The hot mess ~ or why damaged goods garner more interest
When Jane Austen wrote that she was going to create a heroine for a novel whom nobody would much like but her, she showed a surprising lack of insight into human nature. That said, she never lived to see how wildly popular her novel Emma would become or how beloved its eponymous heroine was later to be. Within the confines of the story, Emma herself is a disaster area, meddling in the affairs of others and nearly costing them (and herself) lasting happiness. In strict contrast to her imperfections, her peer Jane Fairfax is held up by all and sundry as being the pinnacle of young womanhood, but Emma herself finds Jane distinctly boring and has never sought her out as a friend, despite being the same age. It’s only later, when circumstances show that Jane has a secret that Emma feels any sort of real interest in her.
I came across the term hot mess on Twitter, I think in relation to a photograph of actor Gabriel Byrne. The term basically means someone whose appearance is far from smart and well turned out but who somehow contrives to convey heavy duty sexiness. Think bed-hair and smudged eye make up, think Johnny Depp as Jack Sparrow. But a hot mess goes far beyond mere animal sexuality and appeal; it links in with some very complex psychology.
I believe we have an inbuilt sense of proportion and beauty. The golden mean, that measure of perfection in proportions is quite deeply ingrained, though often unconscious. One house I lived in years ago had a very large living room. It seated twenty people quite comfortably. But sitting in there for any length of time made me uneasy. It took me a long time to figure out why; it was the proportions of the room. Despite it being a huge room, it had a disproportionately low ceiling that created a feeling of oppression. I ended up feeling squashed.
It’s the same with people. In physical terms we are drawn to symmetry and research has shown that the closer a face is to symmetrical the higher it rates in the beauty stakes. Yet perfection often repels. There is something god-like and untouchable about perfection. We end up confusing beauty with goodness.
Both beauty and goodness are hard to be around because they show up our imperfections. Drawn and repelled, we circulate, dipping in and out of orbit. There is no place for us to anchor ourselves alongside perfection; we cannot connect.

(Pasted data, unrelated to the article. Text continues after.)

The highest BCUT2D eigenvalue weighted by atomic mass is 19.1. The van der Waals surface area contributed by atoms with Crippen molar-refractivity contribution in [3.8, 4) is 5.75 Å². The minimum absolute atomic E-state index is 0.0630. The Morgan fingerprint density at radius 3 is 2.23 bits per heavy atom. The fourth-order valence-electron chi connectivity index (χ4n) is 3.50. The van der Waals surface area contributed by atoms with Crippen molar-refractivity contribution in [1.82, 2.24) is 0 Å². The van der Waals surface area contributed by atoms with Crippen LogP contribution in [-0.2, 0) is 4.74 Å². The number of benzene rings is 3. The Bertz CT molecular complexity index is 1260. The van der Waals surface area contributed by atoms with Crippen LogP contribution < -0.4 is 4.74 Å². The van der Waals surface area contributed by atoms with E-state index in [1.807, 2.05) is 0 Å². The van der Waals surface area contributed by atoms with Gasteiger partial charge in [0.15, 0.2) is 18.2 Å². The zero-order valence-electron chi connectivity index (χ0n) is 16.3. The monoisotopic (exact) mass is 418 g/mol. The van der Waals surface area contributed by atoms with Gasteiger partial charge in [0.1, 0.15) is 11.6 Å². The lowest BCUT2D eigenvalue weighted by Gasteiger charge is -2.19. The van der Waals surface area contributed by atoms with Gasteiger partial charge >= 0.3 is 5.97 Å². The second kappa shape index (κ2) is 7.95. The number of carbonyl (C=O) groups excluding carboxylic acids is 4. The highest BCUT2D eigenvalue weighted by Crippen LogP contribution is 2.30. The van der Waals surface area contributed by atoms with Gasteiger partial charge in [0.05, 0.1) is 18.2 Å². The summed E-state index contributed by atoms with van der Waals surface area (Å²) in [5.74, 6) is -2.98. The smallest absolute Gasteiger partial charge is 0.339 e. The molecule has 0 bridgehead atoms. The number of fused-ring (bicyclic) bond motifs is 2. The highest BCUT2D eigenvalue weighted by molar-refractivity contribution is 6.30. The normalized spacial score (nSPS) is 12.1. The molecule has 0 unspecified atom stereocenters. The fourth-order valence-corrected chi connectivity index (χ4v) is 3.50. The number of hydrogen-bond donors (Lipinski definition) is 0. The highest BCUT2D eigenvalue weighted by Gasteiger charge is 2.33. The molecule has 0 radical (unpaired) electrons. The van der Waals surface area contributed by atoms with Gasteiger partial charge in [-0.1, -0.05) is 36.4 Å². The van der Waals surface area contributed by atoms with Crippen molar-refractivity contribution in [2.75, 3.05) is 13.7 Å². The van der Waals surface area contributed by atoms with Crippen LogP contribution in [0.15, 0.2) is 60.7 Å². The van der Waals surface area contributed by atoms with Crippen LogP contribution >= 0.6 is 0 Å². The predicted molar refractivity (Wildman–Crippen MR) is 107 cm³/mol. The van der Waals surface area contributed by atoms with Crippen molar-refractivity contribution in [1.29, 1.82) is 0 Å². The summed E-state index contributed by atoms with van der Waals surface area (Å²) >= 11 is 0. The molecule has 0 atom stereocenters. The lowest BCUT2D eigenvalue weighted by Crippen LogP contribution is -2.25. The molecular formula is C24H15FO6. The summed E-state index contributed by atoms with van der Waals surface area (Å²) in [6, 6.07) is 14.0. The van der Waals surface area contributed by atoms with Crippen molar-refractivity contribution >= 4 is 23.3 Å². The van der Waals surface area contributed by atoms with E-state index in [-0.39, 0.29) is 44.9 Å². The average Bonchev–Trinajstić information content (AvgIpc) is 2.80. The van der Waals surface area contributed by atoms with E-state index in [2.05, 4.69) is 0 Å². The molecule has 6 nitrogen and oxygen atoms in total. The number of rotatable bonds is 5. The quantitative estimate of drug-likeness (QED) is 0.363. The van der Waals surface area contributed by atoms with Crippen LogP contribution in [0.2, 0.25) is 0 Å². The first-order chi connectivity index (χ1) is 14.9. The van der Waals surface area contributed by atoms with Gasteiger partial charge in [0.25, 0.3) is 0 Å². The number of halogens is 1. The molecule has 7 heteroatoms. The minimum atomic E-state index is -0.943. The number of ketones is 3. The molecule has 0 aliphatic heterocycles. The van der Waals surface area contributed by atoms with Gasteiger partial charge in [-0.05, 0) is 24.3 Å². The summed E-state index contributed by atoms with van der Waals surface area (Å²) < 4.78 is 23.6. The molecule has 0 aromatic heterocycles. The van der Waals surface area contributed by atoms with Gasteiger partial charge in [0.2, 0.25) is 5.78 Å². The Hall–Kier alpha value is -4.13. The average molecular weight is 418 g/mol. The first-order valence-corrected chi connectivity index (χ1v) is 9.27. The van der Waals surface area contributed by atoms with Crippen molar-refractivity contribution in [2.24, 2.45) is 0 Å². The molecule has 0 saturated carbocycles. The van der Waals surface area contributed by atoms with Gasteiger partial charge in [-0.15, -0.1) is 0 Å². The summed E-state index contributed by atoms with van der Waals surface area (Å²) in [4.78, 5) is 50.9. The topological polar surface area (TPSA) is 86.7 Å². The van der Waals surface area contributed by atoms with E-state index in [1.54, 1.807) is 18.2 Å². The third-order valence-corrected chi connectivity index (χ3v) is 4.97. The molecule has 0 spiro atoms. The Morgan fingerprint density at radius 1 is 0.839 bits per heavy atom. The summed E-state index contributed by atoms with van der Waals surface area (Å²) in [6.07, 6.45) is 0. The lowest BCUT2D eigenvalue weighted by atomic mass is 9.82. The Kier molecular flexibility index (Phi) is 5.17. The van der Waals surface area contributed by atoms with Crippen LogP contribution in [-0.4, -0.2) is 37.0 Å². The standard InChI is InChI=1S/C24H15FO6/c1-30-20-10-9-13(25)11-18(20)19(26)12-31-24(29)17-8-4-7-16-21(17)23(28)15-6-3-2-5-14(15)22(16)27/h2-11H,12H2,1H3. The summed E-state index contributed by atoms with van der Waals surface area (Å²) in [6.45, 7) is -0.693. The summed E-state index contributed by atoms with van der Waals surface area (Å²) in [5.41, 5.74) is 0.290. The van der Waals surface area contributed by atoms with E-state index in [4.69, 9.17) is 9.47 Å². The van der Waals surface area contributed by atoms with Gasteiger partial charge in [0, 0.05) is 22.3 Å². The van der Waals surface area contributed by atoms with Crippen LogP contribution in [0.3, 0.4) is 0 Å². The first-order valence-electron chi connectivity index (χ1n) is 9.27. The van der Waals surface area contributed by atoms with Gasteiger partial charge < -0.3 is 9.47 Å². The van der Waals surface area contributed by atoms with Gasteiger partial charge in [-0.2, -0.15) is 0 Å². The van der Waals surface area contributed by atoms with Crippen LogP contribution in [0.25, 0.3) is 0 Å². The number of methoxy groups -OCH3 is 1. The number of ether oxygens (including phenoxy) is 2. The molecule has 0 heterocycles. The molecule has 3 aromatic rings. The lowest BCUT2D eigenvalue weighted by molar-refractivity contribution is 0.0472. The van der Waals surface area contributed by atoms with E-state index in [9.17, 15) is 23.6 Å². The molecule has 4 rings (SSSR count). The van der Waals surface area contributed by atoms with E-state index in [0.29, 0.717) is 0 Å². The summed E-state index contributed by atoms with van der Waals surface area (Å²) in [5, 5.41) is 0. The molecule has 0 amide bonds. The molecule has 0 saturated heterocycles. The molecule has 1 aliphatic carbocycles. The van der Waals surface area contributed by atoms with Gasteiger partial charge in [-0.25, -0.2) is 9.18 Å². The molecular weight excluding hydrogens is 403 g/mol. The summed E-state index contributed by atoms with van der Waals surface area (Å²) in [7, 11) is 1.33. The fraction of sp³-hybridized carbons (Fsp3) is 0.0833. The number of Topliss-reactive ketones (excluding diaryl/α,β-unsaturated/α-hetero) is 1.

But the hot mess has something special. There IS beauty, and lots of it, but it’s a damaged kind of beauty. There may be room for us to stand alongside, without looking so conspicuously imperfect. There is perhaps room for us in their life, their mess. Just as we are drawn to admire perfection, we may also be drawn to try and create it. The hot mess just begs to be fixed.
I’m not merely talking about external physical appearance but also about the interior. People with problems, damaged souls, sometimes can be more compelling, singing that siren song of need. Many of us need to be needed and the more damaged a person seems to be, the more scope for us to be useful. It’s a heady mix, though, and you’re probably thinking already of relationships you’ve witnessed where this strange co-dependency has developed.
In literary terms, the hot mess is vital to a good story. Reading about someone whose life is perfect but which then unravels in spectacular fashion is enthralling; we live vicariously through their troubles. On the other end, a story where the main character starts out a mess and travels towards recovery, we find ourselves rooting for them to succeed. And yet, if they do succeed, do we lose interest? Some of the best novels I’ve read that address this are those by Susan Howatch; they take the reader on a rip-roaring journey where the main characters implode, explode, fall to pieces, and recover. But they never recover completely. There’s always a sense of there being a hiatus in the experience, of reaching a safe haven but only for the moment.
I wrote once “If life is a journey, then any short-cut is a death trap” (I was very amused and slightly humbled to find this quoted on Facebook by a stranger) and I have to stand by that. Recovery from the damage life does to us is only ever partial, and we become walking wounded. I think we become fascinated by the hot mess of literature because there is a sense of fellowship, of kinship with the characters whose lives are in ruins, internally or externally. They help us feel less alone when we are unable to show our damage to those around us for fear they will reject us as weak, imperfect and ugly.
Who is your favourite literary hot mess?